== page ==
“In most people’s minds, a robot is a weak, flimsy machine,” says Modig. “But the Neos Tricept 800 is heavy-duty, stable and stiff. It is an ideal machine tool.”
As a result of the cooperation with Neos, and other orders from existing clients, Modig believes his company will grow an additional 30 percent in 1999 and employ an additional 15 designers, programmers, operators and application engineers. In addition, the company is currently expanding its production facilities in Virserum to accommodate the new orders.
Modig Machine Tool has come a long way since Percy Modig’s father and four uncles founded the company in 1948. Originally the company constructed lathes for customers such as the Swedish army. Today its business is concentrated on special niche applications for high-tech manufacturing companies around the world.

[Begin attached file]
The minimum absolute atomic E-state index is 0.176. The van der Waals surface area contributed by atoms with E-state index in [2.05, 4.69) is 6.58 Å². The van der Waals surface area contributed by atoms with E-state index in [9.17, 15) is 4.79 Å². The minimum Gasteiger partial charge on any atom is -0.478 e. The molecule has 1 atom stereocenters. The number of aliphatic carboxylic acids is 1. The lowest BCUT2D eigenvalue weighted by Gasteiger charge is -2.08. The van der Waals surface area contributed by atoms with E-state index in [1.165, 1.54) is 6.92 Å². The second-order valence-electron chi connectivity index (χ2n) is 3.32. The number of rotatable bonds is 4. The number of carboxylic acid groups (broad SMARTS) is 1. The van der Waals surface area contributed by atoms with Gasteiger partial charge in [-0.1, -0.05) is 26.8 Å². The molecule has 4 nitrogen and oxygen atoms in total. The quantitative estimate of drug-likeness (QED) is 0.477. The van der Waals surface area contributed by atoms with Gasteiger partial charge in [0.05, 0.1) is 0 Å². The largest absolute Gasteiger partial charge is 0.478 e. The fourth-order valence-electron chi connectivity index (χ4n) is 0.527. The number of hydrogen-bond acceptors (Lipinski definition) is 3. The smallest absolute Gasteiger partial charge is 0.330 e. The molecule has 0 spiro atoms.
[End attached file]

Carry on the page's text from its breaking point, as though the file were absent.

Modig Machine Tool is still a family business, as it has been for 50 years, although there are some outside investors. In early 1996, Modig Machine Tool acquired Demanders, also in Virserum, a leading manufacturer of machine vices, milling tables, rotary tables and drill sharpeners. It also acquired Jungner, in Åkersberga, north of Stockholm, which manufactures manual and computer-controlled tool-grinding machines. The three companies remain as individual divisions within the Modig Machine Tool group.
a feature writer based in Stockholm
photo Alexander Farnsworth